IT project portfolios are bursting while BAU crumbles!

Perhaps it is just New Zealand, but I'm seeing a pattern amongst a majority of clients where IT operations business as usual (BAU) is crumbling under the load of project work.

They have too many projects at once, and they use BAU staff to do them.

There are many factors at play here:

  • When I was a pup, big projects meant bringing on big staff, either consulting firms, contractors or permanents. Nowadays the trend seems to be more to second or "capitalise" operational BAU staff onto projects. This is a great way to retain IP after the project is gone and to keep the project linked into the core business, but there is no slack in BAU teams any more - we laid most of them off long ago and we cut beyond fat into meat in the latest recession. If all your BAU staff are 40% on projects, then they are trying to do their day jobs in three days a week (instead of six).
  • Technology is changing faster than we can implement it. "Of course we must have a mobile workforce - I have to read email in the airport, I'm that important." "Ooh look Microsoft just cranked out yet another Windows, just as useless as the previous versions but even more eye-candy so staff will whinge even louder if you stay on the super-stable XP." "Look at all the money we'll save if we virtualise - never mind that we'll destroy operational stability to get there."
  • Service portfolio management is such an immature discipline. After ten years of banging away we finally got the concept of project portfolio management into the mainstream. It'll take another ten years to reach the realisation that PPM is merely a subset of SPM. Then maybe we'll cut off many projects that never should get past business case because they are woefully under-budgeted
  • Equally immature is corporate governance of IT. "Whatever the portfolio's called, it is IT's problem. We make the strategy, they have to fulfill it. How is their problem: that's what we pay them for." This may have worked when IT was a back-office support function. Now more often than not IT is the business. The new systems are more complex, more critical and overall just bigger. Executive management needs to make IT planning integral to corporate strategy and plans. Sometimes that means realising you can't do it this year.
  • IT credibility is still low in many orgs. They have no credibility or power to be able to say no.
  • Those complex systems mean the people-change aspect is bigger than ever. It takes more effort and more time to get these things humming. Often that is unbudgeted effort and time, which the project leaves as yet another load on BAU after go-live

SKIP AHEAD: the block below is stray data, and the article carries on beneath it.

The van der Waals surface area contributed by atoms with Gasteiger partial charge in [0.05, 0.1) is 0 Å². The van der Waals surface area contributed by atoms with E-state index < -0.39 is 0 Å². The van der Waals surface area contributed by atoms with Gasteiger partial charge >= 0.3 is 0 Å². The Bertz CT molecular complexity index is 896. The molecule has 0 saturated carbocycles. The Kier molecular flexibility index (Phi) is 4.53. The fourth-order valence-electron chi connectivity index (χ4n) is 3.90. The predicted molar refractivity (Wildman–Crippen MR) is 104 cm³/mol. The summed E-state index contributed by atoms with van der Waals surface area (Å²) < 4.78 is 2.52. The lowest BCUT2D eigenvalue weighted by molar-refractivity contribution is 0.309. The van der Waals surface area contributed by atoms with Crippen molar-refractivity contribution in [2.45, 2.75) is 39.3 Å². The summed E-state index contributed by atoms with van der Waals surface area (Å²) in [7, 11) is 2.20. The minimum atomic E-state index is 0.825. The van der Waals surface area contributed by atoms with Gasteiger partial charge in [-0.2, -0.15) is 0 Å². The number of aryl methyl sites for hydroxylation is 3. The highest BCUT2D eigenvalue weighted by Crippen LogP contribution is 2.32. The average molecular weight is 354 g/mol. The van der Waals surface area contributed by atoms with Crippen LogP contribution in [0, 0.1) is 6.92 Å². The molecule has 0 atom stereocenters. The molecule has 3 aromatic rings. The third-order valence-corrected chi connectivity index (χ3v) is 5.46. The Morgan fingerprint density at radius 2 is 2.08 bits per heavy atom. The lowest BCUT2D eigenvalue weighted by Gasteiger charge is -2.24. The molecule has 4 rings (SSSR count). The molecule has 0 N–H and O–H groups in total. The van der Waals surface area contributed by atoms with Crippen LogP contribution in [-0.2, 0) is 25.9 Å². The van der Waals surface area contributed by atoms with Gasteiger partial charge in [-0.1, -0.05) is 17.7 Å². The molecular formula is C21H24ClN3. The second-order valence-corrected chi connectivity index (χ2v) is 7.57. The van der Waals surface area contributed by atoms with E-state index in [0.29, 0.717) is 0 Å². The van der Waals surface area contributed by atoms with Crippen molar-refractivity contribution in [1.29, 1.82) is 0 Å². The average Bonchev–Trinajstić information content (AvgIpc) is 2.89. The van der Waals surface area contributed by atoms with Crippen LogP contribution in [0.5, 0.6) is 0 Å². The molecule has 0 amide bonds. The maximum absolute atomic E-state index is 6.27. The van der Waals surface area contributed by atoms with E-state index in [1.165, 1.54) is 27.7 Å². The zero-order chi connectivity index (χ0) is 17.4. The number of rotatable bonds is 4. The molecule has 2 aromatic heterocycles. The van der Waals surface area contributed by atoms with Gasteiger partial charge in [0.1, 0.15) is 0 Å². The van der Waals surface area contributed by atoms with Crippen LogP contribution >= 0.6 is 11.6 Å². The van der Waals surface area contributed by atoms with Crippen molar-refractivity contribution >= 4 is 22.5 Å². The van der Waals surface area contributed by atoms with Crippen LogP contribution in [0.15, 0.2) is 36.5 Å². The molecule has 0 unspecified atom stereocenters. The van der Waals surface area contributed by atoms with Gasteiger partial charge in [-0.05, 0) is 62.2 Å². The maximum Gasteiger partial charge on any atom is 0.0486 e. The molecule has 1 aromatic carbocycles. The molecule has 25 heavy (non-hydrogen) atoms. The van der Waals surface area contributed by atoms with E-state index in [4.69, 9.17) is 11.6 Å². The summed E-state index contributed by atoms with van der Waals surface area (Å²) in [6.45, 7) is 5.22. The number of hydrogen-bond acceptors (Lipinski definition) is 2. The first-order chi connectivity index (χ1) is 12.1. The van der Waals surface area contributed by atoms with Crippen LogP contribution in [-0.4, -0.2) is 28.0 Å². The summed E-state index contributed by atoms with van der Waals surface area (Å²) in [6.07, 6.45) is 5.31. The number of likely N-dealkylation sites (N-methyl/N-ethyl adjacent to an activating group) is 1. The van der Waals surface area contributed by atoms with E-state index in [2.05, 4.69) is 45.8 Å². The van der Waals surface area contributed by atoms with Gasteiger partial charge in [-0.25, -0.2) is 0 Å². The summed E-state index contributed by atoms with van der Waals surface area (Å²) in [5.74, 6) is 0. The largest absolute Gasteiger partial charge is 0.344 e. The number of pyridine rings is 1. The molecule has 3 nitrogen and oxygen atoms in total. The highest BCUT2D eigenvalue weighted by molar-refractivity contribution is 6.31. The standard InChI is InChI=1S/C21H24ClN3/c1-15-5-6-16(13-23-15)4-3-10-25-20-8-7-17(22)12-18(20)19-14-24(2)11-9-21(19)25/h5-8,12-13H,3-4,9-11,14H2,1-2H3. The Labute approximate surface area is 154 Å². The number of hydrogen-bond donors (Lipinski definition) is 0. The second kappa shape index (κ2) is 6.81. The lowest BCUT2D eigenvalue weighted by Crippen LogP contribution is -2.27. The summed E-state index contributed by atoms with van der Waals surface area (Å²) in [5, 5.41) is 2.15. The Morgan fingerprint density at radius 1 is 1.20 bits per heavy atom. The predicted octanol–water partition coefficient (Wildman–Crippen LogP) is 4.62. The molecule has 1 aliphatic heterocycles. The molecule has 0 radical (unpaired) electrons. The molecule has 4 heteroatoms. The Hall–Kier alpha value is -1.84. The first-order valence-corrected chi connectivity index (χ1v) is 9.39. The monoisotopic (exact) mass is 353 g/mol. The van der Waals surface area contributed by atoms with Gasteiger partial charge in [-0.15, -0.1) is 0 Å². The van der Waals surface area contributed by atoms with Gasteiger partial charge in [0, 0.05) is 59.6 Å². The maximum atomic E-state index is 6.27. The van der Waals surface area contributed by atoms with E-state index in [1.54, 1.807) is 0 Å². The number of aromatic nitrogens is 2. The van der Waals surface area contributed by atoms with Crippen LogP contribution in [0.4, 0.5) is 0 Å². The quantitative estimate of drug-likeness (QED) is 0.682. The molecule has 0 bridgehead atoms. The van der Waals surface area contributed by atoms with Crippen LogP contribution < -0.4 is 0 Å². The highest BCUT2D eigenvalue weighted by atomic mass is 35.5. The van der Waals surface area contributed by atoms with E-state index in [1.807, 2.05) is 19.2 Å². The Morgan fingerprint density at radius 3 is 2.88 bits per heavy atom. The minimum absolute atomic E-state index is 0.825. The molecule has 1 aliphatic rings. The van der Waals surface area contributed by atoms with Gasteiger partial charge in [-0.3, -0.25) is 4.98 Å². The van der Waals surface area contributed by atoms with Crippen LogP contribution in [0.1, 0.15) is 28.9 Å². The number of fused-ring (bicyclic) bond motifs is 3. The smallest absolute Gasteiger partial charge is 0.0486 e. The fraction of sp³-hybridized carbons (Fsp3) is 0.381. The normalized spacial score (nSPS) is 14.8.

• In other cases, IT Operations has spent years finally getting some stability and maturity, which makes it all the more tempting to pull people away to projects, rapidly undoing all that good work. No complex system stays in good shape unattended.

Any more?


managing service portfolio

Go read Helen Morris's continuation of this idea in an excellent post on ITSM Portal where she looks at what's to be done about it. I made the comment over there:

Flip all the issues I listed and you get the solutions. The key is managing service portfolio as compared to project portfolio, or worse still a completely uncontrolled mass of projects. But service portfolio management will only work once IT has the credibility to belly-up to the top table.

And while I completely agree that IT must not be "The Department of No", sometimes IT has to be able to (credibly) say "No, not unless you come up with more money from somewhere". Part of our role is to protect existing investment.

Taming Change

I thought I had posted on this book before; it's worth reading. I reviewed it HERE.

It certainly seems to me that IT tends to either ignore or cannot get the business to deal with reconciling execution portfolios....

John M. Worthington
MyServiceMonitor, LLC

getting a round tuit

*erk* Taming Change has been on my reading pile all year! Sorry Terry! Opening it now...

IT project portfolios are bursting while BAU crumbles! True..

This is the fatal flaw that I have highlighted in a number of papers and presentations... IT organizations don't track their portfolio's properly (which you mentioned) and continue to grow RTB (Run the Business) costs without knowing it. There's a fixed amount of budget, and when IT is FORCED to work in Business Growth (GTB) or Transformation (TTB), they don't address RTB which guts cut and BAU crumbles..

If the entire IT service portfolio was managed financially ACROSS Run, Grow and Transform, they would realize; "We have to reduce costs in RTB in order to invest in growth and transformation...". However, I see more investment going into MASSIVE Run the business focus...

The fatal flaw (wait for it) (and this isn't mentioned in ITIL); This years Growth/Transformation investment becomes next years RTB cost... All too often overlooked...

Hey, we've run out of budget, where do we cut?

John M. Clark

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